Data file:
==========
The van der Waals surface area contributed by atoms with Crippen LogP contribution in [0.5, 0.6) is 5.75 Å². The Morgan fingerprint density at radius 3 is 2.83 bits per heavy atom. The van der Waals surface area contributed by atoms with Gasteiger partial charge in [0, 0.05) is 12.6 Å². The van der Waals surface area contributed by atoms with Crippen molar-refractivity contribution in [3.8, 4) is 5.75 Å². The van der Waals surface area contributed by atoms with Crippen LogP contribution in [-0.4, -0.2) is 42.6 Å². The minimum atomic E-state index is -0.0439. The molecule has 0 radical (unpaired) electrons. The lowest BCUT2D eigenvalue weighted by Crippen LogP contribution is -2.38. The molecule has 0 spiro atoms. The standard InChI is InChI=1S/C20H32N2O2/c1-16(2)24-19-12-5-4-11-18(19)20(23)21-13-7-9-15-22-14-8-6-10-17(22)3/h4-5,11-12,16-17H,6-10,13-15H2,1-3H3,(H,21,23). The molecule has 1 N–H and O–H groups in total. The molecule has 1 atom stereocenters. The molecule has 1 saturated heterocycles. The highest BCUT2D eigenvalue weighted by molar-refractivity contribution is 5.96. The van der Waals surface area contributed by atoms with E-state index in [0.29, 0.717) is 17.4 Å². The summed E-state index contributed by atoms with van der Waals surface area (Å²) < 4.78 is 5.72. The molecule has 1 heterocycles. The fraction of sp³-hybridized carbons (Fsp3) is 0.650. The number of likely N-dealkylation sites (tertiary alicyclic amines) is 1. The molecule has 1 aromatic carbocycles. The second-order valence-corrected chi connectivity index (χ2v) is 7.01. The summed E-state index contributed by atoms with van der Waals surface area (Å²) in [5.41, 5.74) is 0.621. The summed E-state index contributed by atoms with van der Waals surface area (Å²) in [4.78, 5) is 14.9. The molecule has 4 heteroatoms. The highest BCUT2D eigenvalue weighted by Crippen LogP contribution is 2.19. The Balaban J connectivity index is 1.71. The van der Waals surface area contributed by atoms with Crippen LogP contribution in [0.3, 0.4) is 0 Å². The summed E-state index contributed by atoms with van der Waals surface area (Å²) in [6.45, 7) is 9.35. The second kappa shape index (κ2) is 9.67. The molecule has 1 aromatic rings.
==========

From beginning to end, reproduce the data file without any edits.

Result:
The van der Waals surface area contributed by atoms with Crippen LogP contribution in [0.5, 0.6) is 5.75 Å². The Morgan fingerprint density at radius 3 is 2.83 bits per heavy atom. The van der Waals surface area contributed by atoms with Gasteiger partial charge in [0, 0.05) is 12.6 Å². The van der Waals surface area contributed by atoms with Crippen molar-refractivity contribution in [3.8, 4) is 5.75 Å². The van der Waals surface area contributed by atoms with Crippen LogP contribution in [-0.4, -0.2) is 42.6 Å². The minimum atomic E-state index is -0.0439. The molecule has 0 radical (unpaired) electrons. The lowest BCUT2D eigenvalue weighted by Crippen LogP contribution is -2.38. The molecule has 0 spiro atoms. The standard InChI is InChI=1S/C20H32N2O2/c1-16(2)24-19-12-5-4-11-18(19)20(23)21-13-7-9-15-22-14-8-6-10-17(22)3/h4-5,11-12,16-17H,6-10,13-15H2,1-3H3,(H,21,23). The molecule has 1 N–H and O–H groups in total. The molecule has 1 atom stereocenters. The molecule has 1 saturated heterocycles. The highest BCUT2D eigenvalue weighted by molar-refractivity contribution is 5.96. The van der Waals surface area contributed by atoms with E-state index in [0.29, 0.717) is 17.4 Å². The summed E-state index contributed by atoms with van der Waals surface area (Å²) < 4.78 is 5.72. The molecule has 1 heterocycles. The fraction of sp³-hybridized carbons (Fsp3) is 0.650. The number of likely N-dealkylation sites (tertiary alicyclic amines) is 1. The molecule has 1 aromatic carbocycles. The second-order valence-corrected chi connectivity index (χ2v) is 7.01. The summed E-state index contributed by atoms with van der Waals surface area (Å²) in [5.41, 5.74) is 0.621. The summed E-state index contributed by atoms with van der Waals surface area (Å²) in [4.78, 5) is 14.9. The molecule has 4 heteroatoms. The highest BCUT2D eigenvalue weighted by Crippen LogP contribution is 2.19. The Balaban J connectivity index is 1.71. The van der Waals surface area contributed by atoms with Crippen LogP contribution in [0.3, 0.4) is 0 Å². The summed E-state index contributed by atoms with van der Waals surface area (Å²) in [6.45, 7) is 9.35. The second kappa shape index (κ2) is 9.67. The molecule has 1 aromatic rings.